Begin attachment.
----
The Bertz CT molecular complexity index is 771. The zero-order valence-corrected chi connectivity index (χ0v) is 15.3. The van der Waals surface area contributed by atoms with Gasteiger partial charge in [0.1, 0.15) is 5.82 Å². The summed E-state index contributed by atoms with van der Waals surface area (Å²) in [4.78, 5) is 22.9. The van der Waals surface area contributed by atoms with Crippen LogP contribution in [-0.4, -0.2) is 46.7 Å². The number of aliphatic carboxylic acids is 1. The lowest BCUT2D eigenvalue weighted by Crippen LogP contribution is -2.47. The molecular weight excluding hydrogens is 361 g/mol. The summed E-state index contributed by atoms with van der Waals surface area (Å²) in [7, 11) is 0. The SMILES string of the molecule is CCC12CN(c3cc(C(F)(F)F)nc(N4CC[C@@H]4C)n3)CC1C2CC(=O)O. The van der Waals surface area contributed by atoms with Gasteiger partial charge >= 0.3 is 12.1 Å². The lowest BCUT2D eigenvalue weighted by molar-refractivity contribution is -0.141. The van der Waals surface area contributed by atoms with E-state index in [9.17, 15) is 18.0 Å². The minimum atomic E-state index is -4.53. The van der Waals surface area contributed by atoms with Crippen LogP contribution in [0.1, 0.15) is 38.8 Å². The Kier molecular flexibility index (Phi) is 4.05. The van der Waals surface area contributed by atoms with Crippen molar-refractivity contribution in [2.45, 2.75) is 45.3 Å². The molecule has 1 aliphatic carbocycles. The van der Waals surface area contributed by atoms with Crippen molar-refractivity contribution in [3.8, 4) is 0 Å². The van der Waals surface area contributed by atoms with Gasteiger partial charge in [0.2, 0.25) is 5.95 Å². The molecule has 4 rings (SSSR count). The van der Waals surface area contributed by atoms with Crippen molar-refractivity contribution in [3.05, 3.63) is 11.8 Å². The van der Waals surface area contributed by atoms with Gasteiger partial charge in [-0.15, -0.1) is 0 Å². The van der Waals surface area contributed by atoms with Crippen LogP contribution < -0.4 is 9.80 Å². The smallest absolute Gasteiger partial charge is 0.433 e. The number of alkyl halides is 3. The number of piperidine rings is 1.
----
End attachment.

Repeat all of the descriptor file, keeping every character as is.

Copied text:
The Bertz CT molecular complexity index is 771. The zero-order valence-corrected chi connectivity index (χ0v) is 15.3. The van der Waals surface area contributed by atoms with Gasteiger partial charge in [0.1, 0.15) is 5.82 Å². The summed E-state index contributed by atoms with van der Waals surface area (Å²) in [4.78, 5) is 22.9. The van der Waals surface area contributed by atoms with Crippen LogP contribution in [-0.4, -0.2) is 46.7 Å². The number of aliphatic carboxylic acids is 1. The lowest BCUT2D eigenvalue weighted by Crippen LogP contribution is -2.47. The molecular weight excluding hydrogens is 361 g/mol. The summed E-state index contributed by atoms with van der Waals surface area (Å²) in [7, 11) is 0. The SMILES string of the molecule is CCC12CN(c3cc(C(F)(F)F)nc(N4CC[C@@H]4C)n3)CC1C2CC(=O)O. The van der Waals surface area contributed by atoms with Gasteiger partial charge >= 0.3 is 12.1 Å². The lowest BCUT2D eigenvalue weighted by molar-refractivity contribution is -0.141. The van der Waals surface area contributed by atoms with E-state index in [9.17, 15) is 18.0 Å². The minimum atomic E-state index is -4.53. The van der Waals surface area contributed by atoms with Crippen LogP contribution in [0.1, 0.15) is 38.8 Å². The Kier molecular flexibility index (Phi) is 4.05. The van der Waals surface area contributed by atoms with Crippen molar-refractivity contribution in [2.45, 2.75) is 45.3 Å². The molecule has 1 aliphatic carbocycles. The van der Waals surface area contributed by atoms with Crippen molar-refractivity contribution in [3.8, 4) is 0 Å². The van der Waals surface area contributed by atoms with Gasteiger partial charge in [0.2, 0.25) is 5.95 Å². The molecule has 4 rings (SSSR count). The van der Waals surface area contributed by atoms with Crippen molar-refractivity contribution in [3.05, 3.63) is 11.8 Å². The van der Waals surface area contributed by atoms with Gasteiger partial charge in [-0.15, -0.1) is 0 Å². The van der Waals surface area contributed by atoms with Crippen LogP contribution < -0.4 is 9.80 Å². The smallest absolute Gasteiger partial charge is 0.433 e. The number of alkyl halides is 3. The number of piperidine rings is 1.